This also assisted with the legendary, “Back from the Dead.” What this meant was if you were in the middle of a game and the ball somehow got past your flippers, and towards the hole… if it was moving fast enough to bounce back out of the hole and back into play, it was always deemed a miracle, which was met with cheers from any onlookers. The ball literally came back from th dead!

So, we did that all the time up there.

Sometimes I would just go up there on my own and play pinball. I just wanted a little time alone to think and reflect on my life living at the seashore all summer. It was a brilliant and unforgettable few chapters from my young life.

Braces off, skin clear, and finally emerging from puberty!

Here’s a pic of me in 1978 on the 3rd-floor sun deck of The Flying Dutchman. The Office wasn’t just for pinball. It was also a great opportunity for me to meet the vacationing talent.

Pictured: Me with Ann and Gina Dougherty on the roof deck of the Flying Dutchman Motel -1978

Yea… tough times for Chaz in Wildwood!

If you liked this story, you’ll love my next book, Down The Shore, coming to a bookstore near you Memorial Day, 2023!

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Woman asks if she’s an asshole for choosing video games over her ex. The internet is divided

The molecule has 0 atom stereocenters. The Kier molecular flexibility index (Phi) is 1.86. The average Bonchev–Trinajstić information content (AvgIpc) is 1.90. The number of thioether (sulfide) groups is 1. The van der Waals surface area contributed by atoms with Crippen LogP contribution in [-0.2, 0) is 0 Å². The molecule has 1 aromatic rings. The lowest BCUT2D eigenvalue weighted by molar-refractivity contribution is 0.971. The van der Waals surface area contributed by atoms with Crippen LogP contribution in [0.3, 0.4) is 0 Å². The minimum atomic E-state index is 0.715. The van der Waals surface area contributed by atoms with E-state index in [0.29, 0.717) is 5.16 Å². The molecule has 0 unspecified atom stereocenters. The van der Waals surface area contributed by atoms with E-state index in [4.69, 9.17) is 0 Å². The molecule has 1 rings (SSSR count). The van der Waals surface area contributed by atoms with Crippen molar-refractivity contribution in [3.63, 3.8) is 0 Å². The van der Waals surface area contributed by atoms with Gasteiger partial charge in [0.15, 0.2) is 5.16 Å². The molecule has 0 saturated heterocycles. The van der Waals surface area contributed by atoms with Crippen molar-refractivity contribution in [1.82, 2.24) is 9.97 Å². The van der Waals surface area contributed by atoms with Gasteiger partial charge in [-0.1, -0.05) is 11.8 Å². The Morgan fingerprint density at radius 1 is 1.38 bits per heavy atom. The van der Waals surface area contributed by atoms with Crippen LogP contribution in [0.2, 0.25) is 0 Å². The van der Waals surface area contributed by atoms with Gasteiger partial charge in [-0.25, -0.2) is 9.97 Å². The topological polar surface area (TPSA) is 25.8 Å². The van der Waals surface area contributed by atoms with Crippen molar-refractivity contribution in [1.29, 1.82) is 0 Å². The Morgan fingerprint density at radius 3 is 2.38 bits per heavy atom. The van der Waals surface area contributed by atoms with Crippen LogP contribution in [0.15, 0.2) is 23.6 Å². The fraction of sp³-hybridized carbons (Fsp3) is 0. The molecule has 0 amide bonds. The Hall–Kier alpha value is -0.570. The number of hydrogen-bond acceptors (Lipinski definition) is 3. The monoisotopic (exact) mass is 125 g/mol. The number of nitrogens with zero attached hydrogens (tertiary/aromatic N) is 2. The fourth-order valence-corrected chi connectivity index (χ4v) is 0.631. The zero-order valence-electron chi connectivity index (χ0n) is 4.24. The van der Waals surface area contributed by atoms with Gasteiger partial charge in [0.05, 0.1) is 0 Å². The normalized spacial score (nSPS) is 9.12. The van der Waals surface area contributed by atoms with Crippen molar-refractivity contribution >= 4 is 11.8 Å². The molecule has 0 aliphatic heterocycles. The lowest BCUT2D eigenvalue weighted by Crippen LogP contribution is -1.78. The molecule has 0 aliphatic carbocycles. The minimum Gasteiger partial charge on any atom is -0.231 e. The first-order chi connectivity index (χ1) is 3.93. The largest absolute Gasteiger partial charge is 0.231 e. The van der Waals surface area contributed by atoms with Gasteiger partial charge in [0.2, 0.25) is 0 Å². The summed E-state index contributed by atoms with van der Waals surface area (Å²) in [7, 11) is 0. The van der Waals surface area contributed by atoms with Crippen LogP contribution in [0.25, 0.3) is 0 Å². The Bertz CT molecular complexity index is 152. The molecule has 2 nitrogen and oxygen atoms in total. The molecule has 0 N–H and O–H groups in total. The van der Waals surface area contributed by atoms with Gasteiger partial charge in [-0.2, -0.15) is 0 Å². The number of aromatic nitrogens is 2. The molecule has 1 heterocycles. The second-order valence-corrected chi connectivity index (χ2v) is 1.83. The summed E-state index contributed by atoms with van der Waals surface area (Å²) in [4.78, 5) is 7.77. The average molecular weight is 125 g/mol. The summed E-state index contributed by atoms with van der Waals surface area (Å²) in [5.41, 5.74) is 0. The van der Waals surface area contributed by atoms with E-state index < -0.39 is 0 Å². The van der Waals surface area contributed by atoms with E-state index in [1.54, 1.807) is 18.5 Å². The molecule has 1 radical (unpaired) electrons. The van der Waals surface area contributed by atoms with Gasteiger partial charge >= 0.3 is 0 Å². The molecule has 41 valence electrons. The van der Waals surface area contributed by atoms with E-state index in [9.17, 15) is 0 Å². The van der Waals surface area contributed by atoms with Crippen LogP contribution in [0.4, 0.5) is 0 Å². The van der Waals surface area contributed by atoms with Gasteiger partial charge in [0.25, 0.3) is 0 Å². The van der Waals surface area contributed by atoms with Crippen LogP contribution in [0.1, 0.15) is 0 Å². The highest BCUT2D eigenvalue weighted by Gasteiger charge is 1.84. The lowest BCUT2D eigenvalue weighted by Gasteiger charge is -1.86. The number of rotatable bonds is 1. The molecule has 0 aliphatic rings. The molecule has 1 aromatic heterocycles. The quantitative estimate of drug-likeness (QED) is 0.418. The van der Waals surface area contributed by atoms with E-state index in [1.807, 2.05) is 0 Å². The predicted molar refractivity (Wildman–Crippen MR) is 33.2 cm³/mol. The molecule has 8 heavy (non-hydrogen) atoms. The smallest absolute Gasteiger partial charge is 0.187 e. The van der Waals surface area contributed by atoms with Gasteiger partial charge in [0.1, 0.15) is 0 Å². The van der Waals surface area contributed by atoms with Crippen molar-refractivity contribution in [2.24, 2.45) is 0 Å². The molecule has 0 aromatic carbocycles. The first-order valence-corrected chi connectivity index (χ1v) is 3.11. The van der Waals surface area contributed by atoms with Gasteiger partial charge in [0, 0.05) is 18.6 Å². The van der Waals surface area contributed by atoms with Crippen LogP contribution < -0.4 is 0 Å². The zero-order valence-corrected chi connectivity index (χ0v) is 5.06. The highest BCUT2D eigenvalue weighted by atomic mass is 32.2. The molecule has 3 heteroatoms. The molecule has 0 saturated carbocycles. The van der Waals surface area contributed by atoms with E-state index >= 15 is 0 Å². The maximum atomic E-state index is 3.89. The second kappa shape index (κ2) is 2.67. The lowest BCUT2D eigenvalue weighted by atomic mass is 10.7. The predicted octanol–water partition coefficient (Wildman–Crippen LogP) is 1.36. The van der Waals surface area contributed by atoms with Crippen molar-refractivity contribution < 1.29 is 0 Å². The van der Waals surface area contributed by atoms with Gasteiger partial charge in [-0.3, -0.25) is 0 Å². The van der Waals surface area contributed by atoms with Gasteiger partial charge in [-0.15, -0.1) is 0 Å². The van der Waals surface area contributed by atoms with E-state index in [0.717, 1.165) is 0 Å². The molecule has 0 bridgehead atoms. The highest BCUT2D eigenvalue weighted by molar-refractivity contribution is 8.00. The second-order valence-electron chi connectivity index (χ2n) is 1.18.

Long-term relationships always require compromise in order to thrive. Regardless of how peaceful the waters are, or how much you have in common when it comes to world outlook, there will always be small sacrifices required to make a relationship work.

One of the hardest parts of compromising in a relationship is figuring out the lines between giving up parts of yourself, and making changes for your partner. For example, demanding someone gives up a hobby is a different request than asking they cut down some of their hobby time so you can hang out.

In a recent Reddit post on the subreddit Am I The Asshole, commenter yhrowawayvideoganems asked the internet if she mishandled a situation with her now ex-girlfriend.

“AITA for breaking up with my girlfriend over my video games.

So I have a decent video collection, I will not post pictures as I do not want this post linked to my actual account.”

The OP (original poster) has collected and played video games for years, and it’s a solid part of her relaxation time. After two years together, her (ex) girlfriend and her decided to take the leap to move in together. However, OP’s ex-girlfriend had one fairly large request before moving in: that OP get rid of her entire video game collection.

“My girlfriend of 2 years 25f and me 24f decided we wanted to move in together, she kinda mentioned getting rid of my collection but I thought she was joking so I brushed it off. Turns out she wanted me to get rid of my whole video game collection, some of my games are worth some money and I’ve been keeping them so they can become more expensive. My collection is also 3 years of me thrift shopping and I do not want to throw that away, I tried to explain it but she refused and told me that I did not love her enough to make this sacrifice.”